Redesigning collaborative-remote-whiteboard experiences for designers — Invision Freehand

Before the “Work From Home” became a daily dose for all of us and before even companies started launching efficient solutions for remote collaborations, I was facing the issue of whiteboarding collaboratively with my peer whom I met weekly on an online video conferencing call. And a week later, WFHs happened and people starting finding ways to carry out their BAUs effectively.

I am working on designing data visualizations for one of my research projects and right now we are at the stage of designing and critiquing each other’s designs. My fellow researcher and I recently used invision freehand and our sketches came out a bit shaky to be presented to other folks, but nevertheless I was pretty impressed by the functionality of invision and the outcome we had looked something like this.

Step 1: Defining the problem

Not all my peers whom I collaborate with on the projects have a digital book(iPad.notebook/tablet-stylus) and therefore remote collaborative sketching is not as seamless. All of us have three things in common — pen paper and a laptop. Therefore I focussed primarily on the three problems:

  1. Integrating the paper/pen sketching experience to online whiteboard experience
  2. Focussing on ways of the non-intrusive amalgamation of getting hand-drawn sketches to the already existing online whiteboards
  3. As designers, we value our whiteboarding sketches and the associated thought process, therefore making resultant designs presentable.

Step 2: Deep dive into whiteboarding experience

Let us dive into what are the features most important in a whiteboarding experience:

  1. Drawing with freehand
  2. Vast (nearly endless) canvas — zooming capabilities
  3. Collaboration — other people be able to view and comment on your drawings
  4. Erase and edit capabilities — both by self and collaborators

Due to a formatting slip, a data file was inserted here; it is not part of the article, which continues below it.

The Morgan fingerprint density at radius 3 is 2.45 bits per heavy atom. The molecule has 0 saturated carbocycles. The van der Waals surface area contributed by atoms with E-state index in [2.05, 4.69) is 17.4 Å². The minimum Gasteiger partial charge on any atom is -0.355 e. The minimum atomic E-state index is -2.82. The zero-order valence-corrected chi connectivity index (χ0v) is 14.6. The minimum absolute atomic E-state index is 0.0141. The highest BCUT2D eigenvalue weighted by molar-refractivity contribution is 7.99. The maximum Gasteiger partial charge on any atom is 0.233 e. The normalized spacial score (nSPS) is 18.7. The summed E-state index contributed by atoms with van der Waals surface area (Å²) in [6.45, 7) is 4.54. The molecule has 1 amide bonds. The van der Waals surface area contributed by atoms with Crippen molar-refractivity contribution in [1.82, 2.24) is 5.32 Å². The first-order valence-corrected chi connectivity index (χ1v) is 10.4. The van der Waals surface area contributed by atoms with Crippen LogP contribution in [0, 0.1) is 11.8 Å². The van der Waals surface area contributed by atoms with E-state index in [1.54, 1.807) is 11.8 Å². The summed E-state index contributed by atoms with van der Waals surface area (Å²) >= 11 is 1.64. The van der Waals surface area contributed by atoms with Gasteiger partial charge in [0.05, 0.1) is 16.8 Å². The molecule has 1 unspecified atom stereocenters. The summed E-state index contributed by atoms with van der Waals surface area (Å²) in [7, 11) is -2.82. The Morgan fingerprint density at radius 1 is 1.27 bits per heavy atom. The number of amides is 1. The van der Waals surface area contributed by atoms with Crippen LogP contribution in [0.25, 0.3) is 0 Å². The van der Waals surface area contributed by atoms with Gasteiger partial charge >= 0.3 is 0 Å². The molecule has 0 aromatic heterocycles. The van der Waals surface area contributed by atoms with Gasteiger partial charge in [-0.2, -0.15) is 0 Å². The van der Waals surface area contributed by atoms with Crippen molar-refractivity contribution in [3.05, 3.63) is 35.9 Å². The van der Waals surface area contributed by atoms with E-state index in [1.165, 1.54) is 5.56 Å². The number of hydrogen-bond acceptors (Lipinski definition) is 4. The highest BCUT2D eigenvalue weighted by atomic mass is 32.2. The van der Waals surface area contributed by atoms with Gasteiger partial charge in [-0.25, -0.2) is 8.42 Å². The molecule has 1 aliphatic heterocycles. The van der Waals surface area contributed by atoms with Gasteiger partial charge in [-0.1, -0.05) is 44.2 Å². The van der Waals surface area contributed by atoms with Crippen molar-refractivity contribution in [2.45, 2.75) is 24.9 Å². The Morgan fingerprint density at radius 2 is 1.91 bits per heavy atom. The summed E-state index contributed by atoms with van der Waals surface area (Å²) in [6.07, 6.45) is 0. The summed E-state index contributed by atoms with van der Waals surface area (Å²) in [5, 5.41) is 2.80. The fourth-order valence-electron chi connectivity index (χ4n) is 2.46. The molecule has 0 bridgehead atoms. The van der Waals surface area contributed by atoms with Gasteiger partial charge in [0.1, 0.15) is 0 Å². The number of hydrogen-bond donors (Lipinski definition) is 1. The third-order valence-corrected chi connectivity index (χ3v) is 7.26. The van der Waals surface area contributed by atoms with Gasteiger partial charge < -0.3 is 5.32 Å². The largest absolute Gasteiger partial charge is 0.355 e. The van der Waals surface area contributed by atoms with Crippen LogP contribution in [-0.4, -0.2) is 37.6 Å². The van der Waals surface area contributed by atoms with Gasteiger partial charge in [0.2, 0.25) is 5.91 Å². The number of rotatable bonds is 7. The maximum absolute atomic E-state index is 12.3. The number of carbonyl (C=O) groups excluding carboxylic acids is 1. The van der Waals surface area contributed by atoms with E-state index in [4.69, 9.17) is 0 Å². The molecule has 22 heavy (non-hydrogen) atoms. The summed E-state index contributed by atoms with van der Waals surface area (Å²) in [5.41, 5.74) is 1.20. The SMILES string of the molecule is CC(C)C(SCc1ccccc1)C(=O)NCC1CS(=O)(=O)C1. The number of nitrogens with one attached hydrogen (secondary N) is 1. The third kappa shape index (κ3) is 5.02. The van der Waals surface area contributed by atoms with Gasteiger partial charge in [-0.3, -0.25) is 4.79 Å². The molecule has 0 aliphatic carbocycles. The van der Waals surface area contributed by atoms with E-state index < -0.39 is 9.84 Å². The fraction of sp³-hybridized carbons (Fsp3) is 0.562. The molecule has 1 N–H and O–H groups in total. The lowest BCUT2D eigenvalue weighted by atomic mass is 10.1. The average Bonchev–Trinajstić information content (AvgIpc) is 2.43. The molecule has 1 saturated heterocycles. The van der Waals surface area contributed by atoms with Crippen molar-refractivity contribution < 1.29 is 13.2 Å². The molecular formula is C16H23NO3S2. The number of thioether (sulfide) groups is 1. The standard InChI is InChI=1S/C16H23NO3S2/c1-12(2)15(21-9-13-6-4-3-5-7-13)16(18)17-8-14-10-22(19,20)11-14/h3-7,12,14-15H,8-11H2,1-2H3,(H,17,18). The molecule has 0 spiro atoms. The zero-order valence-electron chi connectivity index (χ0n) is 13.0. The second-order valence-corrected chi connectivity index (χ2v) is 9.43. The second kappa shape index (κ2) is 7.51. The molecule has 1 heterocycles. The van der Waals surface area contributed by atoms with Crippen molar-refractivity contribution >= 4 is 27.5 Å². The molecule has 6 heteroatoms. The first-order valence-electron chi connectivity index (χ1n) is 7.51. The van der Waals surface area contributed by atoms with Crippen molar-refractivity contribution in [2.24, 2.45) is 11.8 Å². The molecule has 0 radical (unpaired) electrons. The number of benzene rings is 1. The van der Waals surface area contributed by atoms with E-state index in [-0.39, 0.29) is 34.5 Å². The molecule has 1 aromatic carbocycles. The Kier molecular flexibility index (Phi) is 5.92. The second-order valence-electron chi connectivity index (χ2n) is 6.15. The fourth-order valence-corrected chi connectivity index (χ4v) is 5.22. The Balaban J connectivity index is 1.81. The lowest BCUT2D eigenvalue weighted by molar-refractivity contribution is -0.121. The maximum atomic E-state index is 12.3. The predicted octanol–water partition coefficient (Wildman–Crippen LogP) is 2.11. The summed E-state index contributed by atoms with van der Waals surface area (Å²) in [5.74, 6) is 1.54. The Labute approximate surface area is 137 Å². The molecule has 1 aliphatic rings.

Step 3: Sketching

I did my brainstorming and came up with a few idea sketches:

After looking at various great freehand drawing tools like Invision freehand, Limnu, Microsoft whiteboard and many more, I realized that they all required digital touchscreens and pencils for the actual freehand experience. (Let's accept, trackpad/mouse drawings are not actual freehand)

Step 4: Pick solutions

From figure 1, I would want to design an experience that is a combination of:

Idea 1: Hold the paper in front of the webcam and it sticks the whiteboard to draw

Idea 8: Scan the paper drawing through the phone to transfer into drawing on a whiteboard on the laptop.

I wanted a feature on the software to embed hand drawings into online boards, on the fly. Having said that, the picture should not be pasted on the canvas rather converted into a drawing and fixed.

Step 5: Redesigning Invision Freehand

I have previously used Invision freehand to draw and brainstorm with my colleagues and it has turned great in the past. So, rather than going for a completely new design, I wanted to do a redesign or to be specific, do a minimal feature addition. I have made a few mockups of how invision freehand can integrate a drawing scan feature.

Step 6: Conclusion and learnings:

  1. My initial hunch was with idea 1, where the user would hold the paper in front of the laptop camera and the drawing gets scanned on the board. But while discussing this concept with my friend, Bhawna Agarwal, she pointed out that scanning or pointing at things with the phone comes much handier and why not leverage that. I was convinced of the idea and hence added an extended experience with the phone.
  2. This idea was extensible too — it just bypasses the process of ‘clicking the picture and uploading it on the online whiteboard (or google doc) and letting others comment’ on that to a shorter version of ‘pointing your phone camera to the drawing and it automatically draws it on your whiteboard’. If I were to convert this idea into a chrome plugin, how cool would that be?
  3. This redesign was never contesting the actual touch device and stylus pencil experience. This was mainly finding an easy cost-effective solution with limited resources in hand.
  4. These designs are under the assumption that we would be able to convert images to drawing seamlessly. (My engineering heart says it’s possible)

You might have noticed that I have obsessed about having paper and pen experience to convert into a whiteboard experience. It was a great exercise for me to make my mind work with a constrained set of resources and environment (remote) and come up with very basic functionality that keeps parallels of physical and digital experience. I hope to build this as an independent plugin in the future which would potentially pace up the productivity during remote brainstorming sessions.
All we can do right now, in the middle of this pandemic, is to make our remote experiences more realistic and stay safe and productive in the situation.

P.S. Special thanks to my friend Bhawna Agarwal for brainstorming on this with me, proofreading and pouring in her great insights!

Learning perpetually!